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CHOP Shootings Sober Protesters

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Two CHOP shootings over the weekend have sparked new talk about the rules and purpose of the protest zone. Activists rally to debate change in the wake of a 19-year-old man’s death.

The Capitol Hill Organized Protest (now CHOP but formerly known as CHAZ) is an autonomous protest zone. It is centered around Cal Anderson Park. Activists have gathered and stayed here since June 8. The death of George Floyd at the hand of Minneapolis Police prompted CHOP. It has since declared itself a police-free zone. Daily activities for activists here include discussions centered around systemic injustice. This includes discourse about police brutality and racial inequality.

CHOP Shootings Prompt Reflection

The Saturday shooting sobered protesters. Shots fired in the early morning struck and killed a 19-year-old man. A second shooting on Sunday injured a 17-year-old. And restricted access to the area complicated Police and Fire Department response time.

Organizers claim they did not refuse police entry in any official way. But police were wary to go in. Bystanders and bodycams produced footage of police entering the area with their guns drawn. The crowd asked them to put away their weapons. Eventually, the officers retreated. A human chain of protesters prevented others from following.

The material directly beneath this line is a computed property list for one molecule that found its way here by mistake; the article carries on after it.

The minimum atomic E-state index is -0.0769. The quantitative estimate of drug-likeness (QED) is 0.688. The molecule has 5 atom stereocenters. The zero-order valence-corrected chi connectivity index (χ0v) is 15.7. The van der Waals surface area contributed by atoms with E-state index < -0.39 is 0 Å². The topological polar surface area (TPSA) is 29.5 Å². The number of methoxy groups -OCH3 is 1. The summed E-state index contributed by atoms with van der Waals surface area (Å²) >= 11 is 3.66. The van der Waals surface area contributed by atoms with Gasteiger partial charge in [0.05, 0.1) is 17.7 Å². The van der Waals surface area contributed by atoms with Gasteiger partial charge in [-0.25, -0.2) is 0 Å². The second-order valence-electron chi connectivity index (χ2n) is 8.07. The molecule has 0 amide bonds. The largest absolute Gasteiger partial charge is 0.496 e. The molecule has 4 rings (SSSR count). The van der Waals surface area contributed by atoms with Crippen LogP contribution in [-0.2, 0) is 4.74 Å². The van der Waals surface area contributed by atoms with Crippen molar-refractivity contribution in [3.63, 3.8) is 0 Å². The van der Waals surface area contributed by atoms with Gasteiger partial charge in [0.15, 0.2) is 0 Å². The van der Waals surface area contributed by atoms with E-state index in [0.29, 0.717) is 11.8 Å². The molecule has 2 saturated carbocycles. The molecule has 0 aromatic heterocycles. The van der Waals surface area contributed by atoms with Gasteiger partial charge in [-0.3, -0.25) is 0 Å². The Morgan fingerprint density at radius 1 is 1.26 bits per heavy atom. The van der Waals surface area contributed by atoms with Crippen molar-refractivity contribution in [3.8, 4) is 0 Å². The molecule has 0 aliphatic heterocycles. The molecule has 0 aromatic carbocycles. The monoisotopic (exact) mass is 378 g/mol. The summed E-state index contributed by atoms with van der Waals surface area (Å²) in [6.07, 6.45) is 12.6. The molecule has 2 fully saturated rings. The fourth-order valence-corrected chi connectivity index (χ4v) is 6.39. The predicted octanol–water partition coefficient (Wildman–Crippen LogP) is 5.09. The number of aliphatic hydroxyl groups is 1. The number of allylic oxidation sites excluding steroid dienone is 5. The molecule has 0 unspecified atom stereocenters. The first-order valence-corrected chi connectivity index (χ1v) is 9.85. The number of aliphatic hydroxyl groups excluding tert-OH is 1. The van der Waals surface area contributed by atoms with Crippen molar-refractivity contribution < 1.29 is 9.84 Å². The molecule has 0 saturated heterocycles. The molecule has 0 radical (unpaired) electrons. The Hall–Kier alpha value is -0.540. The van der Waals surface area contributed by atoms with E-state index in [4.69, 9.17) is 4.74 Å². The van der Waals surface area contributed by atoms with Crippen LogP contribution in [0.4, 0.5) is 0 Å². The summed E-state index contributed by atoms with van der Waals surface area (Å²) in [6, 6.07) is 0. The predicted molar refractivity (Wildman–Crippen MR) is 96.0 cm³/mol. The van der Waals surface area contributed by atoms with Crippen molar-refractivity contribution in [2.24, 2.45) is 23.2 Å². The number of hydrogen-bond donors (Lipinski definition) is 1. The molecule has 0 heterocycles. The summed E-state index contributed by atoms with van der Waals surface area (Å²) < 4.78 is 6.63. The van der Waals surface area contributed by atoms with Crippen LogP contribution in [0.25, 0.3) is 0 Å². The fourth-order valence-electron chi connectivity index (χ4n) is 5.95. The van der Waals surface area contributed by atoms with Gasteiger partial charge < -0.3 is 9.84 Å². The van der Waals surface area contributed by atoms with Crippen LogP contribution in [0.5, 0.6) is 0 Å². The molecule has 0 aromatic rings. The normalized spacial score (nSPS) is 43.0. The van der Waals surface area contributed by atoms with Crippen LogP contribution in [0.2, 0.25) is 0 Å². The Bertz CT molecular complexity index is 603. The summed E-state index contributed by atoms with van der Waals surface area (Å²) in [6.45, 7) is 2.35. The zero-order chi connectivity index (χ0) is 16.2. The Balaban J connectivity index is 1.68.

The shooting has made it apparent that the blockade presents a problem, though. CHOP’s borders block public roads. This makes it hard for firefighters to safely drive city streets in the area. Small business owners complain about increased violence at night. This has led some protesters to consider changing the CHOP’s hours. Right now, all exist there permanently. Changes might move hours to 8 AM – 8 PM. (Some activists would remain behind at night.) A consensus has not yet been reached.

Spokeswoman Kristin Tinsley offered advice from the Seattle Fire Department. “Our crews do not have the training to go into a volatile situation to extract patients. We have instructed people to bring the patients to the perimeter of the crowd. Or transport them in a private vehicle to the hospital to expedite medical treatment.” The Fire Department had to wait for the police to declare any potentially dangerous areas before they could move in. This is a standard procedure.

Gabriella Levya, a member of the No Cop Co-op, suggested that the shooting has left an impact on protesters. “I think people are starting to see that it’s not a block party. I’m thankful for that…. This is about trying to end police brutality.”

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